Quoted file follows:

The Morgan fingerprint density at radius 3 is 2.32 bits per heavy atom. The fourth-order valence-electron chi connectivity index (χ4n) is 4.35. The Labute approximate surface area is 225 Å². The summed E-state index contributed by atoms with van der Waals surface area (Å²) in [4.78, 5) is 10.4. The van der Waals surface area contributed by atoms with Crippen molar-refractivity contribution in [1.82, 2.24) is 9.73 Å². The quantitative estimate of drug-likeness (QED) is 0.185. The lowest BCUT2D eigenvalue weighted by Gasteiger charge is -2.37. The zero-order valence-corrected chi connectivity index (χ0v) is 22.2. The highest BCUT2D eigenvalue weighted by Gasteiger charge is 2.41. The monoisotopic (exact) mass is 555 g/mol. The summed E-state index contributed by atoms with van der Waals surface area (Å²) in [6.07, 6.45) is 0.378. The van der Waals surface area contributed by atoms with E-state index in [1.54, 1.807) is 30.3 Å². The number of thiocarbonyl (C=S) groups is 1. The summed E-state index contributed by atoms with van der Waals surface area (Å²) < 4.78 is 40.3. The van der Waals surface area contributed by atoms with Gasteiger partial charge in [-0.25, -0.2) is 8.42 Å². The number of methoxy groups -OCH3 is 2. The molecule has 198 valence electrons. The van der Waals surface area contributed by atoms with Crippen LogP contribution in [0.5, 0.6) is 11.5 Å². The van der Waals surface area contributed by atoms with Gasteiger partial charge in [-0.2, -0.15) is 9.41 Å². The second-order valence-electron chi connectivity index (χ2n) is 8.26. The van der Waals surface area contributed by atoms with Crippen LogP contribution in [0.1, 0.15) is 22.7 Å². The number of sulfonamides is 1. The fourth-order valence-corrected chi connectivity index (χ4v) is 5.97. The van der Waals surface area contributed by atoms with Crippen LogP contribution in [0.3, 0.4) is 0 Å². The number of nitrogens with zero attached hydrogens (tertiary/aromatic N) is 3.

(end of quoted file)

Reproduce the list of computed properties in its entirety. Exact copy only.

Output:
The Morgan fingerprint density at radius 3 is 2.32 bits per heavy atom. The fourth-order valence-electron chi connectivity index (χ4n) is 4.35. The Labute approximate surface area is 225 Å². The summed E-state index contributed by atoms with van der Waals surface area (Å²) in [4.78, 5) is 10.4. The van der Waals surface area contributed by atoms with Crippen molar-refractivity contribution in [1.82, 2.24) is 9.73 Å². The quantitative estimate of drug-likeness (QED) is 0.185. The lowest BCUT2D eigenvalue weighted by Gasteiger charge is -2.37. The zero-order valence-corrected chi connectivity index (χ0v) is 22.2. The highest BCUT2D eigenvalue weighted by Gasteiger charge is 2.41. The monoisotopic (exact) mass is 555 g/mol. The summed E-state index contributed by atoms with van der Waals surface area (Å²) in [6.07, 6.45) is 0.378. The van der Waals surface area contributed by atoms with E-state index in [1.54, 1.807) is 30.3 Å². The number of thiocarbonyl (C=S) groups is 1. The summed E-state index contributed by atoms with van der Waals surface area (Å²) < 4.78 is 40.3. The van der Waals surface area contributed by atoms with Gasteiger partial charge in [-0.25, -0.2) is 8.42 Å². The number of methoxy groups -OCH3 is 2. The molecule has 198 valence electrons. The van der Waals surface area contributed by atoms with Crippen LogP contribution in [0.5, 0.6) is 11.5 Å². The van der Waals surface area contributed by atoms with Gasteiger partial charge in [-0.2, -0.15) is 9.41 Å². The second-order valence-electron chi connectivity index (χ2n) is 8.26. The van der Waals surface area contributed by atoms with Crippen LogP contribution in [0.1, 0.15) is 22.7 Å². The number of sulfonamides is 1. The fourth-order valence-corrected chi connectivity index (χ4v) is 5.97. The van der Waals surface area contributed by atoms with Crippen LogP contribution in [0.3, 0.4) is 0 Å². The number of nitrogens with zero attached hydrogens (tertiary/aromatic N) is 3.